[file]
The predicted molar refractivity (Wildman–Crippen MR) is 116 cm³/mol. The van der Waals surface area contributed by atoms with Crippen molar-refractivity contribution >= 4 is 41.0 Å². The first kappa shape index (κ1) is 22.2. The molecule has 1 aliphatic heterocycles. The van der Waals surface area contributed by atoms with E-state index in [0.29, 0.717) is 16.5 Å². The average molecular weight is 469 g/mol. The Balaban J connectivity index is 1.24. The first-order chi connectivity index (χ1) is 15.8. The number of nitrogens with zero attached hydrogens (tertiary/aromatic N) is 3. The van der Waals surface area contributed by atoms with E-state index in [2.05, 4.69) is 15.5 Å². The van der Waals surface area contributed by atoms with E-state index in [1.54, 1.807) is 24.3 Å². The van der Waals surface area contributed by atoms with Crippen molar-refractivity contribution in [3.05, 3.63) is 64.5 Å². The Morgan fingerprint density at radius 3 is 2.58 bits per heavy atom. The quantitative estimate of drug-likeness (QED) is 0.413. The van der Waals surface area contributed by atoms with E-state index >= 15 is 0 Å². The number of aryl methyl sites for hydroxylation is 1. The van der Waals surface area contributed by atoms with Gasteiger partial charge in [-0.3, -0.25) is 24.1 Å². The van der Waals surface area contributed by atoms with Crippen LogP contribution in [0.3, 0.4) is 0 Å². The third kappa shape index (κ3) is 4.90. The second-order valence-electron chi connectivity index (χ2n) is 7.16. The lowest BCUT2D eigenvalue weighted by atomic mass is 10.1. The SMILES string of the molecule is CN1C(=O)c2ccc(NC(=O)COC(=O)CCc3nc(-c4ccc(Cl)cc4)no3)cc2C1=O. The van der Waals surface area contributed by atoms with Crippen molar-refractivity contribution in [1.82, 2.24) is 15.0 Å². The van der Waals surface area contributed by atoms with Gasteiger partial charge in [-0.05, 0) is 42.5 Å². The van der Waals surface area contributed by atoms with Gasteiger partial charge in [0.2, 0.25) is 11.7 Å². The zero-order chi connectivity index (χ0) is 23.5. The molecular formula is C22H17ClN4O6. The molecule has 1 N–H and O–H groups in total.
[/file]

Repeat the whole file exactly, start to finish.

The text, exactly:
The predicted molar refractivity (Wildman–Crippen MR) is 116 cm³/mol. The van der Waals surface area contributed by atoms with Crippen molar-refractivity contribution >= 4 is 41.0 Å². The first kappa shape index (κ1) is 22.2. The molecule has 1 aliphatic heterocycles. The van der Waals surface area contributed by atoms with E-state index in [0.29, 0.717) is 16.5 Å². The average molecular weight is 469 g/mol. The Balaban J connectivity index is 1.24. The first-order chi connectivity index (χ1) is 15.8. The number of nitrogens with zero attached hydrogens (tertiary/aromatic N) is 3. The van der Waals surface area contributed by atoms with E-state index in [2.05, 4.69) is 15.5 Å². The van der Waals surface area contributed by atoms with E-state index in [1.54, 1.807) is 24.3 Å². The van der Waals surface area contributed by atoms with Crippen molar-refractivity contribution in [3.05, 3.63) is 64.5 Å². The Morgan fingerprint density at radius 3 is 2.58 bits per heavy atom. The quantitative estimate of drug-likeness (QED) is 0.413. The van der Waals surface area contributed by atoms with E-state index >= 15 is 0 Å². The number of aryl methyl sites for hydroxylation is 1. The van der Waals surface area contributed by atoms with Gasteiger partial charge in [-0.3, -0.25) is 24.1 Å². The van der Waals surface area contributed by atoms with Crippen LogP contribution in [0.3, 0.4) is 0 Å². The third kappa shape index (κ3) is 4.90. The second-order valence-electron chi connectivity index (χ2n) is 7.16. The lowest BCUT2D eigenvalue weighted by atomic mass is 10.1. The SMILES string of the molecule is CN1C(=O)c2ccc(NC(=O)COC(=O)CCc3nc(-c4ccc(Cl)cc4)no3)cc2C1=O. The van der Waals surface area contributed by atoms with Crippen molar-refractivity contribution in [1.82, 2.24) is 15.0 Å². The van der Waals surface area contributed by atoms with Gasteiger partial charge in [-0.05, 0) is 42.5 Å². The van der Waals surface area contributed by atoms with Gasteiger partial charge in [0.2, 0.25) is 11.7 Å². The zero-order chi connectivity index (χ0) is 23.5. The molecular formula is C22H17ClN4O6. The molecule has 1 N–H and O–H groups in total.